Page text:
The first port of call we had was the Aboriginal Arts studio in Stratford, East London – due to the travel issues we were a little later than planned, but our genial host Colin was completely non-phased by this.  We headed down into his basement studio for me to have a didgeridoo lesson – which was a present Rich bought me for Christmas!  Rich cunningly managed to get a few goes on the didges as well, and proved to be pretty much a natural when it came to getting a good drone going!

Colin is an excellent teacher, patient and assuring as I struggled my way through playing – it was great to get a chance to play some of his excellent and authentic instruments, all of his didgeridoos are sourced via fair trade and made using the traditional methods of the Australian Aboriginal people – ie, they find a tree that has been hollowed by termites and use this as the base of their instrument, rather than a mass produced one.  So in a way, it as a mixed blessing that my own didge (a teak mass-produced one) had to stay in the car rather than come with us on the Tube, as we got to have a go on plenty of probably the best quality instruments available in the UK.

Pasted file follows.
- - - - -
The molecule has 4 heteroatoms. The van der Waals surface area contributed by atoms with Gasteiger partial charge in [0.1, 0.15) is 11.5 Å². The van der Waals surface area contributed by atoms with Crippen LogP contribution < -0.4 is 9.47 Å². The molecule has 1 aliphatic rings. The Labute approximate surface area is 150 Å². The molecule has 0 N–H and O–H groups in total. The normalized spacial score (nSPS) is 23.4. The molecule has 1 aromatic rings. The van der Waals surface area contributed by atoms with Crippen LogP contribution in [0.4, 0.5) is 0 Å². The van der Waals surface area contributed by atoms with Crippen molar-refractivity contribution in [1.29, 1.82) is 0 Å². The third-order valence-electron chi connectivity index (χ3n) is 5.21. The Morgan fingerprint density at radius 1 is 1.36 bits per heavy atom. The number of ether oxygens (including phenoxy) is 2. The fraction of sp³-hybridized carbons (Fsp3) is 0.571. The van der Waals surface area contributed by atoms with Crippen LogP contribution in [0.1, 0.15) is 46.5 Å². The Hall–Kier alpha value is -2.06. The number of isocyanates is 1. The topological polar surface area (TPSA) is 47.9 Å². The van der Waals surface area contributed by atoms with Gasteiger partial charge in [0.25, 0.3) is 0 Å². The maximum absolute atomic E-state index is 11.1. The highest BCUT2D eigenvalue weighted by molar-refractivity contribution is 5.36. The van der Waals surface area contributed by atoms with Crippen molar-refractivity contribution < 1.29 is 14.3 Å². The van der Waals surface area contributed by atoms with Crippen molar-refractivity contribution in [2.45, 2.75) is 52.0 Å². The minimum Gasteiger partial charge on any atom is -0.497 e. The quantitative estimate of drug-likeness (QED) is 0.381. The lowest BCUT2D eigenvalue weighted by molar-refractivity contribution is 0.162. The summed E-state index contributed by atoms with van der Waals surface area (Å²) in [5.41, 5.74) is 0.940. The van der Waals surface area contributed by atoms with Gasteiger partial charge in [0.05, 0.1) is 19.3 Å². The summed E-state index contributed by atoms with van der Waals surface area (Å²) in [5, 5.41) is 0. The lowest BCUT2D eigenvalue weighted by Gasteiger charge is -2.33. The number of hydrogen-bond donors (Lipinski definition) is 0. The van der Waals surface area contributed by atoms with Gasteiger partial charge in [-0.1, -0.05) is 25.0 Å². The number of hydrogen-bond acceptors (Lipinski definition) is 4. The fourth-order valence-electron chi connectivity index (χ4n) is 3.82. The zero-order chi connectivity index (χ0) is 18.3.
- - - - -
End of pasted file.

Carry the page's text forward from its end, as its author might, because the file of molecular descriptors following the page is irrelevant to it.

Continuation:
Reassuringly the basics I’d taught myself were okay, but Colin wasted no time in teaching both Rich and I a few rhymic tricks as well as using our voices to create all manner of peculiar sounds – some of which were quite pleasing!  So that’s made me decide to put some time in to practice some more now, and also to try to master circular breathing – which I can actually do, but seem to have a mental block when it comes to doing it whilst actually playing the didge – this is just a case of practicing to force your mind into realising it’s possible – as it defies logic in many ways.  Circular breathing enables you to play constantly rather than just whilst you have breath!